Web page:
• Plan to market a mobile reader for <$1K and per sample costs <$100
• Plan early access in late 2012, commercial shipment 2013
Basic RNAseq
• Type 1: Description of trancriptome
– Assembly of transcripts/isoforms
– Annotation of genes
• Type 2: “Paired” e.g. treatment vs control
– Differential expression
– Differential transciption
• Type 3: Population
– Elements of 1 and 2, but “random effects”
– TCGA roughly fall into this category
Strand Specific RNAseq
• Perkins et al 2009, Levin et al 2010
• Goal: To mark the RNA molecules in order to
know the direction of transcription.
– differentiate anti-sense transcripts, lncRNAs,
mRNAs etc.
• Many methods, dUTP may be best, Illumina
has kit
End tagged RNAseq
• GOAL: Identify ends of transcripts by
attaching adaptors to ends of mRNAs
– can be used in strand specific protocols
– can be used in annotation and assembly protocols
AAAAAA
mG
Normalized RNAseq
• GOAL: To even the distribution of transcripts
sequenced
– Reduce the representation of high abundance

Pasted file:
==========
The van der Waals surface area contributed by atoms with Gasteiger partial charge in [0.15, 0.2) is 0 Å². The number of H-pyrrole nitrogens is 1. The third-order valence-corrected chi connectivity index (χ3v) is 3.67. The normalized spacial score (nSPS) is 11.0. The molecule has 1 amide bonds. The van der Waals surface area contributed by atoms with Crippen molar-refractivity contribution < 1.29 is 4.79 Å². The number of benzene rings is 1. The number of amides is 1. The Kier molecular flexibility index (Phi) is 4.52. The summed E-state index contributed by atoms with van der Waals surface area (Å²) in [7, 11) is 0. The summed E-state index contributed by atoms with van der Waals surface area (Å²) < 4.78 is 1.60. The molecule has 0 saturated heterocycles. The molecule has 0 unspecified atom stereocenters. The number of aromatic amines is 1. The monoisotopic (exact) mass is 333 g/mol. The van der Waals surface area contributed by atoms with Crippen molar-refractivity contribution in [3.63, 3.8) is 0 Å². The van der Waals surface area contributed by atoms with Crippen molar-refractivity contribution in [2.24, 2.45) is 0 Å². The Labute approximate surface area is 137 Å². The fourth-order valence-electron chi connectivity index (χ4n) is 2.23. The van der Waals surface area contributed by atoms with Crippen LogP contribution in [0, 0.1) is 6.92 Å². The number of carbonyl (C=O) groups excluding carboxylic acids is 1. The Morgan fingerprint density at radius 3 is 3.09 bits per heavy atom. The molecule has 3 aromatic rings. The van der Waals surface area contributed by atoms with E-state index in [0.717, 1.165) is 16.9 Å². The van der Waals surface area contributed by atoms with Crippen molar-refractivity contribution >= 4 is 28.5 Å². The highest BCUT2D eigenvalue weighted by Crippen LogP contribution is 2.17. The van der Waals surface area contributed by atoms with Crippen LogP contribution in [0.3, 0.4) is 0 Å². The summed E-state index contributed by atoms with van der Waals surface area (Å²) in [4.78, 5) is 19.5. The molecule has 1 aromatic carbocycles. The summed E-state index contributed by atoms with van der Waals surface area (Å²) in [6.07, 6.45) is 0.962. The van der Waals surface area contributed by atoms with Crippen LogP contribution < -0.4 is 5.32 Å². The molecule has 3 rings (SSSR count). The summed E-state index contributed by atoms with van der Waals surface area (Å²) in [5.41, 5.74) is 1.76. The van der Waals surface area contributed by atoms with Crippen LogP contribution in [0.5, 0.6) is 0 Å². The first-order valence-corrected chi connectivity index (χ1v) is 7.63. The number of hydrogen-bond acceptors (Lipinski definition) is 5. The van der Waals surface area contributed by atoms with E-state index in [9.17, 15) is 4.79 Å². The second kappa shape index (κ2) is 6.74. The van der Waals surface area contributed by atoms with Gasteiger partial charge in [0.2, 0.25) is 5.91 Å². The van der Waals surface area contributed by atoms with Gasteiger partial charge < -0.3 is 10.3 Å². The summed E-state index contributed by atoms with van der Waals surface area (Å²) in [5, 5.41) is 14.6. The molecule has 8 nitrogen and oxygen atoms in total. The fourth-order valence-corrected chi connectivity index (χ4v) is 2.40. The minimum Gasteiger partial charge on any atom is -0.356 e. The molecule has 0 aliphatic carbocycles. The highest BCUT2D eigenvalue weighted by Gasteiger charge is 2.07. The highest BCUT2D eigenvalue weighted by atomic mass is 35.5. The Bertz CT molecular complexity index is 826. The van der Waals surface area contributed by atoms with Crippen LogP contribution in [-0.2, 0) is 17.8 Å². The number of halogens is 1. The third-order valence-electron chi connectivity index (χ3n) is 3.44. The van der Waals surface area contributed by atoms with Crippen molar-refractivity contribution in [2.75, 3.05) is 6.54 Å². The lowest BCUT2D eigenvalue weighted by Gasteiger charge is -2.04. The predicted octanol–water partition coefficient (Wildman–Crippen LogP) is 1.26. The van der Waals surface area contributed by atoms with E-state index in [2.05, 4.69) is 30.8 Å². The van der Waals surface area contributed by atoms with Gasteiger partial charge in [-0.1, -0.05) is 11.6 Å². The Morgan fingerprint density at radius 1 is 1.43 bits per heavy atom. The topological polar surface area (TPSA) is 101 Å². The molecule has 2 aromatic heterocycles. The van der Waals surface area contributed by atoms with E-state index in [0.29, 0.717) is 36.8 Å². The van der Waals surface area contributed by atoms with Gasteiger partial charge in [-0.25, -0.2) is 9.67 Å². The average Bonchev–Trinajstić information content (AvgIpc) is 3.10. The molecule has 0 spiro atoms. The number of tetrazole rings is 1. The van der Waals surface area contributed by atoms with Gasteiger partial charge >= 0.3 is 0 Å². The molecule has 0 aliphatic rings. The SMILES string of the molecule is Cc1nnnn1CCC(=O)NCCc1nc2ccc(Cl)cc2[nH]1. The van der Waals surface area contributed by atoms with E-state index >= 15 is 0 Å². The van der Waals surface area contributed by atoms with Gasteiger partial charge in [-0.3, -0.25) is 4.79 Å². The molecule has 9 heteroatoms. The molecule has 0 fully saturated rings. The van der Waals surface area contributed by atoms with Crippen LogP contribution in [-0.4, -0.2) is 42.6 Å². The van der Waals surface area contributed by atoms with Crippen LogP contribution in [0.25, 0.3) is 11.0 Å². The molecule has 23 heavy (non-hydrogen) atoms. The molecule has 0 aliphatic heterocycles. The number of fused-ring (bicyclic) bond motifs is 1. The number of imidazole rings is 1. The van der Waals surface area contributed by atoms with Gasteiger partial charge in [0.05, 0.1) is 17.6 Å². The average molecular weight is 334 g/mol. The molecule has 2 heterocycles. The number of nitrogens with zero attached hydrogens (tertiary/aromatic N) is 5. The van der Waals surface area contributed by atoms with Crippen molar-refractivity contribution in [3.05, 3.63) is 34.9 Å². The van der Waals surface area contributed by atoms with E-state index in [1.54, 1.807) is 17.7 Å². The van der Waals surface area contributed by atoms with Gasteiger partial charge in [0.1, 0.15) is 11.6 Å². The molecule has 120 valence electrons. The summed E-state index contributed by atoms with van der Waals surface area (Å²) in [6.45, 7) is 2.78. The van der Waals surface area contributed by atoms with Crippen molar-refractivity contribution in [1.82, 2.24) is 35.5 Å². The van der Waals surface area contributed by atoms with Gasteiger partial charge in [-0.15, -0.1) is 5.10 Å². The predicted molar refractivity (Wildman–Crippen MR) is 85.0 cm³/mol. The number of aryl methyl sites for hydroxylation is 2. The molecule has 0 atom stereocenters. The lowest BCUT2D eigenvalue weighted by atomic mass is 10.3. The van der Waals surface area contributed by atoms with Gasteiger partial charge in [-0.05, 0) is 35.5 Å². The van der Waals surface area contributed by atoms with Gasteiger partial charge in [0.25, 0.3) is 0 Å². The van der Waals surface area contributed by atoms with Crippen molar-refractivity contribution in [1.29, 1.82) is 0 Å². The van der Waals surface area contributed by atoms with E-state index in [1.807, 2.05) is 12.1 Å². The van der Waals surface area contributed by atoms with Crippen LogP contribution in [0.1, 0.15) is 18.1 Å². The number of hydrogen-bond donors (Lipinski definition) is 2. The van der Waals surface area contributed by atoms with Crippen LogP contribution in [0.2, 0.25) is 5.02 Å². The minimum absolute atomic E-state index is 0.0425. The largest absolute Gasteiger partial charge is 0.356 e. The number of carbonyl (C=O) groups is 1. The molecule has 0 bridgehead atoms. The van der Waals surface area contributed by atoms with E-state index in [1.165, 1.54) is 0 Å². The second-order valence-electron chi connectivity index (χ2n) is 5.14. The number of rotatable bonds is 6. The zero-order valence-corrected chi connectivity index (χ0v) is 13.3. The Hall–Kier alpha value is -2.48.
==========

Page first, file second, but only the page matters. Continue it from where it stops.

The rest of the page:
transcripts and increase sensitivity to low
abundance
Normalized RNAseq 2
• Methods
– Kinetic (Patanjali et al 1991, Bonaldo et al 1996)
– dsDNA nuclease (Zhulidov 2004)
– Cap-Trapper (Carninci et al 2000)
• Results
– Abundant transcripts reduced proportional to freq
– Coverage still proportional to expression
• Problems: bias, contamination w/ ncRNA
Total RNAseq
• Goal: Sequence every RNA molecule in the
cell
– Observe: unspliced RNAs, small RNAs, non-coding
RNAs, tRNAs
– Must remove rRNA!
– Variants: Nuclear only, cytoplasmic only, mRNA
removal
small RNA
• GOAL: Small RNAs are important for gene
regulation, synthesis, splicing, and immunity
(miRNA/miR, snRNA, snoRNAs, scaRNAs)
– Several protocols (e.g. Illumina, Morin et al 2010)
• All involve size selection, which can lead to bias
– Produce short sequences that are then mapped
back to the genome.
• Aside, seem more Poisson like than other counts
RIPseq/CLIPseq/HITS-CLIP
• GOAL: Identify the sites on the RNA where
RNA binding proteins are bound.
– e.g. Components of the spliceosome
– protocol is similar to ChIPseq except there is a
random hexamer ds-cDNA synthesis step
– refs: Khalil et al 2009, Sanford 2009, Licatalosi
2008, Zhang and Darnell 2011
Download
Related flashcards
Peptide hormones

65 Cards

Peptides

79 Cards

Molecular biology

92 Cards

Apple cultivars

86 Cards

Dipeptides

12 Cards

Create flashcards